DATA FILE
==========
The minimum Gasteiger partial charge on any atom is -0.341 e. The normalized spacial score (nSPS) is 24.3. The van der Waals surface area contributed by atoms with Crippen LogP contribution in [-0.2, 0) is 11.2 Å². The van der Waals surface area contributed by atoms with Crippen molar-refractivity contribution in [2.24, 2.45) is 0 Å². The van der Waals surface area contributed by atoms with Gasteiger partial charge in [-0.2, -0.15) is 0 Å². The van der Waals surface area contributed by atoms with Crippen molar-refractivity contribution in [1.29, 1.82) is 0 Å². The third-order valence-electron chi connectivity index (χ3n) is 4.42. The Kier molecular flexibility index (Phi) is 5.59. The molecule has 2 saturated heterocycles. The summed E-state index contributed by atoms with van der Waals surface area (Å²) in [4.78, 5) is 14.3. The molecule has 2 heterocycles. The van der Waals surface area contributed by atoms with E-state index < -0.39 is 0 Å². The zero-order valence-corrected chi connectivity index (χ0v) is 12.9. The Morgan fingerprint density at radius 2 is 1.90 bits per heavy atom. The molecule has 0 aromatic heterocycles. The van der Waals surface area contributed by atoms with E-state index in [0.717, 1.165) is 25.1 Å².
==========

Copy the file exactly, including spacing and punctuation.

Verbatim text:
The minimum Gasteiger partial charge on any atom is -0.341 e. The normalized spacial score (nSPS) is 24.3. The van der Waals surface area contributed by atoms with Crippen LogP contribution in [-0.2, 0) is 11.2 Å². The van der Waals surface area contributed by atoms with Crippen molar-refractivity contribution in [2.24, 2.45) is 0 Å². The van der Waals surface area contributed by atoms with Gasteiger partial charge in [-0.2, -0.15) is 0 Å². The van der Waals surface area contributed by atoms with Crippen molar-refractivity contribution in [1.29, 1.82) is 0 Å². The third-order valence-electron chi connectivity index (χ3n) is 4.42. The Kier molecular flexibility index (Phi) is 5.59. The molecule has 2 saturated heterocycles. The summed E-state index contributed by atoms with van der Waals surface area (Å²) in [4.78, 5) is 14.3. The molecule has 2 heterocycles. The van der Waals surface area contributed by atoms with E-state index < -0.39 is 0 Å². The zero-order valence-corrected chi connectivity index (χ0v) is 12.9. The Morgan fingerprint density at radius 2 is 1.90 bits per heavy atom. The molecule has 0 aromatic heterocycles. The van der Waals surface area contributed by atoms with E-state index in [0.717, 1.165) is 25.1 Å².